The apoB pulse/chase labeling experiment was performed in hepatocytes.20 Briefly, primary hepatocytes were isolated and cultured overnight. The next day, the medium was replaced by Dulbecco's minimum essential medium (DMEM) containing 10% fetal bovine serum, 0.75 mM oleate, and 25 mM glycerol. After 20 hours, the medium was removed and the cells were washed 3 times with Hank's balanced sat solution buffer. The cells were pulsed with methionine- and cysteine-free DMEM containing 150 mCi/dish Express-35S–labeling mix (NEN) for 2 hours. After the 2-hour pulse, radioactivity was chased for 4 hours in DMEM. The chase medium was collected, and the cells were washed several times with Hank's balanced salt solution. Apob was immunoprecipitated from the medium samples with a polyclonal anti-apoB antibody (Biodesign). After immunoprecipitation, the apoB proteins were separated by sodium dodecyl sulfate polyacrylamide gel electrophoresis and exposed by autoradiography.
The MTP activity assay has been described elsewhere.21 In brief, primary hepatocytes were infected with SHP-virus or SHP-RNAi, washed with phopsphate-buffered saline, and then swelled in hypotonic buffer (1 mM Tris-Cl, pH 7.4, 1 mM MgCl2, and 1 mM EGTA). The cells were scraped and homogenized, the lysates centrifuged, and supernatants used for protein determination and MTP transfer assay using a kit (Chylos).
Data were analyzed using one-way ANOVA, followed by Student t test. P < 0.01 was considered significant.
SHP Deficiency Alters Brown Fat Function But Not Obesity in OB−/− Mice.
The OB−/− genetic background causes severe obesity, diabetes, and fatty liver. To assess the impact of SHP on these pathologies, we generated OB−/−/SHP−/− (double null) mice. Loss of SHP was not sufficient to overcome the obesity caused by leptin deficiency. A small but not significant decrease was seen in body weight for OB−/−/SHP−/− mice compared with OB−/− mice in both sexes (Supplemental Fig. 1A, B) that was primarily attributable to decreased liver weight. The weights of different white fat and adipocyte size did not differ between the two genotypes (Supplemental Fig. 1C-G). Brown fat mass was decreased in OB−/−/SHP−/− mice (Supplemental Fig. 2A), apparently as a result of smaller brown adipocytes containing less lipid (Supplemental Fig. 2B). Uncoupling protein-1 (UCP-1) mRNA was significantly increased (Supplemental Fig. 2C), supporting the negative role of SHP in energy production.17 Because no marked differences were observed between males and females, subsequent studies were performed on male mice.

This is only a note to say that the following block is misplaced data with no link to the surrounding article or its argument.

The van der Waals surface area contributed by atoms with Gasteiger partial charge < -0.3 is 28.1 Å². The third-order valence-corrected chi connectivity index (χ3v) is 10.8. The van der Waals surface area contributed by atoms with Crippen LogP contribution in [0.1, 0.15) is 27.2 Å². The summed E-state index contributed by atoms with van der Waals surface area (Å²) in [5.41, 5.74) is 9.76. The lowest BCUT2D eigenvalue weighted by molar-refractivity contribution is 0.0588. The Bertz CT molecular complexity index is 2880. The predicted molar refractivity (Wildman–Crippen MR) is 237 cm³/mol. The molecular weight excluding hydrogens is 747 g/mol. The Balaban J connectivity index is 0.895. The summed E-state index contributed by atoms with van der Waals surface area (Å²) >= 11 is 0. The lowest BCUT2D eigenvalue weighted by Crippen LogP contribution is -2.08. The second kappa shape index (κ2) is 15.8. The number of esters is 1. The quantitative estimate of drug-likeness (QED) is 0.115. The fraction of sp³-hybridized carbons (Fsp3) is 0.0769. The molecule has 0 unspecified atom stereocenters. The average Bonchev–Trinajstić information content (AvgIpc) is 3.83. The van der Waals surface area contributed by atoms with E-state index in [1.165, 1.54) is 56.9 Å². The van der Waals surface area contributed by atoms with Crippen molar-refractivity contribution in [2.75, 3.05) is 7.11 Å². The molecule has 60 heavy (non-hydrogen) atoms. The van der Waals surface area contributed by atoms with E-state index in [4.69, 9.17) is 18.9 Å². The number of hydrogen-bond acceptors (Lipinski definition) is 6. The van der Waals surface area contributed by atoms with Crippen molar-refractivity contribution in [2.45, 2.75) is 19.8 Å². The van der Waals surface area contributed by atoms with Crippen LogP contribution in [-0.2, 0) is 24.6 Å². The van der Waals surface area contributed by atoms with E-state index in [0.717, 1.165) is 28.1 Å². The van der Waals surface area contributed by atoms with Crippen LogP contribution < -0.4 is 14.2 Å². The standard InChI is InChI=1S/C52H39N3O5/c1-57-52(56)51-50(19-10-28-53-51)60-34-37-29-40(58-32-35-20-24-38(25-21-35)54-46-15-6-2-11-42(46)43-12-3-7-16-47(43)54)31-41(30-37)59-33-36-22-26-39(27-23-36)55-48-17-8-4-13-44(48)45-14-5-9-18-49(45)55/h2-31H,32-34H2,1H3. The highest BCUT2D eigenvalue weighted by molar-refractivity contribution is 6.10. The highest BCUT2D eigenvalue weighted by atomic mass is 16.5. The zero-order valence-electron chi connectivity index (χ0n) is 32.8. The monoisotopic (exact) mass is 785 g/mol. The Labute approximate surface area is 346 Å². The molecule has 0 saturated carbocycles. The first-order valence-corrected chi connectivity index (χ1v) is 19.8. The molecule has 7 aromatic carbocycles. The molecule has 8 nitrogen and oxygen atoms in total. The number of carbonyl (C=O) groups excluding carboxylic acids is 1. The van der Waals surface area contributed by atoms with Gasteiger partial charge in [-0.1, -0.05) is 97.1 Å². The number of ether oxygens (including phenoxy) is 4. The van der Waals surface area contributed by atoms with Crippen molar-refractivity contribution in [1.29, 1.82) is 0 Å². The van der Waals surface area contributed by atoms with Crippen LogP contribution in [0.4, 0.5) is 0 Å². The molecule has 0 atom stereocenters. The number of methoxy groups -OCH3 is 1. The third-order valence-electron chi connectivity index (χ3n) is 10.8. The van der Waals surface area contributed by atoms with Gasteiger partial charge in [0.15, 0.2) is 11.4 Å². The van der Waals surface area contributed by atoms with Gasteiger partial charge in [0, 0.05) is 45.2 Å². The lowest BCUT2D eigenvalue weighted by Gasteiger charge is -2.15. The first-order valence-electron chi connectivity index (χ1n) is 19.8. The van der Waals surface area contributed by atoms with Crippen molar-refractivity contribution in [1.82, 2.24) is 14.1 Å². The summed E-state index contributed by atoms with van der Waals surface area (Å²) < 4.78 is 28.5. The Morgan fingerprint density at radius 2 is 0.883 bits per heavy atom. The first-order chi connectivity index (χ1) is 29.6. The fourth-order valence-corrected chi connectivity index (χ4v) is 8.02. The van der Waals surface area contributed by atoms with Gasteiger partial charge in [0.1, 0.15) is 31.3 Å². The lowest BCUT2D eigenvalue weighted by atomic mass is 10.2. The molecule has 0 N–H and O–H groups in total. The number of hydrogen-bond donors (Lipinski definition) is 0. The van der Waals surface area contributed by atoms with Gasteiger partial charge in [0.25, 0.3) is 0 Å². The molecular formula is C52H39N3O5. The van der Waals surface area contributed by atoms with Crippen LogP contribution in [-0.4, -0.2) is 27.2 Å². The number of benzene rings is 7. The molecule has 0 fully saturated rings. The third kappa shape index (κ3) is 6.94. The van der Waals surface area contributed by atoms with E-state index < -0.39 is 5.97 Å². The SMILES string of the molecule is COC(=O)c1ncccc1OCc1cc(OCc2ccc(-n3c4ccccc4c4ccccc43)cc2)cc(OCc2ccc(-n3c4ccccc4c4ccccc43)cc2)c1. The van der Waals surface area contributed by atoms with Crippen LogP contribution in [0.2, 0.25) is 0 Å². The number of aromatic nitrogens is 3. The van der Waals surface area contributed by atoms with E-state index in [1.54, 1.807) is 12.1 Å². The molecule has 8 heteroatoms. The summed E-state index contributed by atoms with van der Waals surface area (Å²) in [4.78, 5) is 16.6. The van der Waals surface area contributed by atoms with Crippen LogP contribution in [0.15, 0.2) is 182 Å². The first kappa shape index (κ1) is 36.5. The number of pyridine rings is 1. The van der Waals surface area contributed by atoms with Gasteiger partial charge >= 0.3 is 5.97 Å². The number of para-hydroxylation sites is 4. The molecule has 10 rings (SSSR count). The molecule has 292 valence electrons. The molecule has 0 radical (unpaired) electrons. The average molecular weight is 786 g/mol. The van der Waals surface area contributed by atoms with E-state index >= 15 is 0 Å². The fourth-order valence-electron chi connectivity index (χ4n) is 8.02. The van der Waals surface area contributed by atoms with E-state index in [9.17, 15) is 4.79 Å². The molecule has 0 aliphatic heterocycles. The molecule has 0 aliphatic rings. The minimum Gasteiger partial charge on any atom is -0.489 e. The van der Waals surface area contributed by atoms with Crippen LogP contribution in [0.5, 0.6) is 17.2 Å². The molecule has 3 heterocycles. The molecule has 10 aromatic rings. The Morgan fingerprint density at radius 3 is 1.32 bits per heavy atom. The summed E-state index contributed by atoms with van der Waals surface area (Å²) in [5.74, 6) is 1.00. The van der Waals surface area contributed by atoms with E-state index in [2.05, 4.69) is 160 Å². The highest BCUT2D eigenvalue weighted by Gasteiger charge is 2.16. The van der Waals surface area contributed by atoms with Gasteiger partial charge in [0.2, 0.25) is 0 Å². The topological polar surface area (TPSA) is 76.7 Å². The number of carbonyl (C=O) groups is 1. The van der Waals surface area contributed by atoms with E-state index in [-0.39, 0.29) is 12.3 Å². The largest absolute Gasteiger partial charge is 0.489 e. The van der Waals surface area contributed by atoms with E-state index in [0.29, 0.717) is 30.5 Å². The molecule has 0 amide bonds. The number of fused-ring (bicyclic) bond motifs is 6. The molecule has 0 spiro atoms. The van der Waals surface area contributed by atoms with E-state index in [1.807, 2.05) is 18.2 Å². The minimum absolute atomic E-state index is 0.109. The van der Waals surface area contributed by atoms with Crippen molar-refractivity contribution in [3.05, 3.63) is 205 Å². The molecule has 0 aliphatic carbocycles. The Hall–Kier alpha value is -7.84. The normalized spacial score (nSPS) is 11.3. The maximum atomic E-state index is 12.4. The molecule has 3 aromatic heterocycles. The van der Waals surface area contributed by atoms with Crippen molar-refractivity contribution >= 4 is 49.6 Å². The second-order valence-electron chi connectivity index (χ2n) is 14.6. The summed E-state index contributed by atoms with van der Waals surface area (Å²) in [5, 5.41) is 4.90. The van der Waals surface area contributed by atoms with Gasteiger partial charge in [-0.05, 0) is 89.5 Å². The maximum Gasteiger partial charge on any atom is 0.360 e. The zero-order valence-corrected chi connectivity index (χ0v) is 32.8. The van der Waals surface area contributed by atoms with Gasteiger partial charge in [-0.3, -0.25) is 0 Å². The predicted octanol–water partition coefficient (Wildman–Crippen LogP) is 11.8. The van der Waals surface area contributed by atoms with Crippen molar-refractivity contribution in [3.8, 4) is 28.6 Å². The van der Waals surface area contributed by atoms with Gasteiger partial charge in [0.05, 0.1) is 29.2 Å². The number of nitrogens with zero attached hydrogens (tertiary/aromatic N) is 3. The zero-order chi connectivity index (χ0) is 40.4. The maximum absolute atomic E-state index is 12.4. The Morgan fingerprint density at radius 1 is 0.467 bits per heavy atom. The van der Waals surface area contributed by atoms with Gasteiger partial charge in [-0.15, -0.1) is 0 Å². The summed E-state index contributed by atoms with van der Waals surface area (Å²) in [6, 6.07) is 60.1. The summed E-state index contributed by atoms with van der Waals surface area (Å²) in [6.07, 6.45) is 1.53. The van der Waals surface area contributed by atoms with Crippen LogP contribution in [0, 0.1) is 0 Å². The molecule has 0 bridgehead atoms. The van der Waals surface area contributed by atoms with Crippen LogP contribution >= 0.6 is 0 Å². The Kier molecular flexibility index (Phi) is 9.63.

SHP Deficiency Improves Insulin Sensitivity in OB−/− Mice.
To initially evaluate glucose homeostasis in the OB−/−/SHP−/− double mutants, serum glucose and insulin concentrations were compared with those of OB−/− mice. Both non-fasting and fasting (F) glucose levels were comparable in mice of both genotypes, and loss of SHP did not affect serum insulin levels (Fig. 1A). However, OB−/−/SHP−/− mice cleared glucose more rapidly than OB−/− animals in the glucose tolerance test, indicating improved insulin sensitivity (Fig. 1B). After insulin administration (insulin tolerance test), blood glucose levels of OB−/−/SHP−/− mice were also lower than OB−/− littermates (Fig. 1B). The hyperinsulinemic-euglycemic clamp was employed to more critically assess insulin sensitivity in OB−/−/SHP−/− mice. Baseline glucose production was lower in OB−/−/SHP−/− mice (not shown), and insulin infusion reduced it by 65% as compared with OB−/− littermates (Fig. 1C), suggesting increased hepatic insulin sensitivity. The rate of glucose infusion was approximately 40% higher in OB−/−/SHP−/− mice (Fig. 1D), demonstrating enhanced whole-body insulin sensitivity. Consistently, whole-body glucose disposal rate stimulated by insulin was 20% higher in OB−/−/SHP−/− mice (Fig. 1E).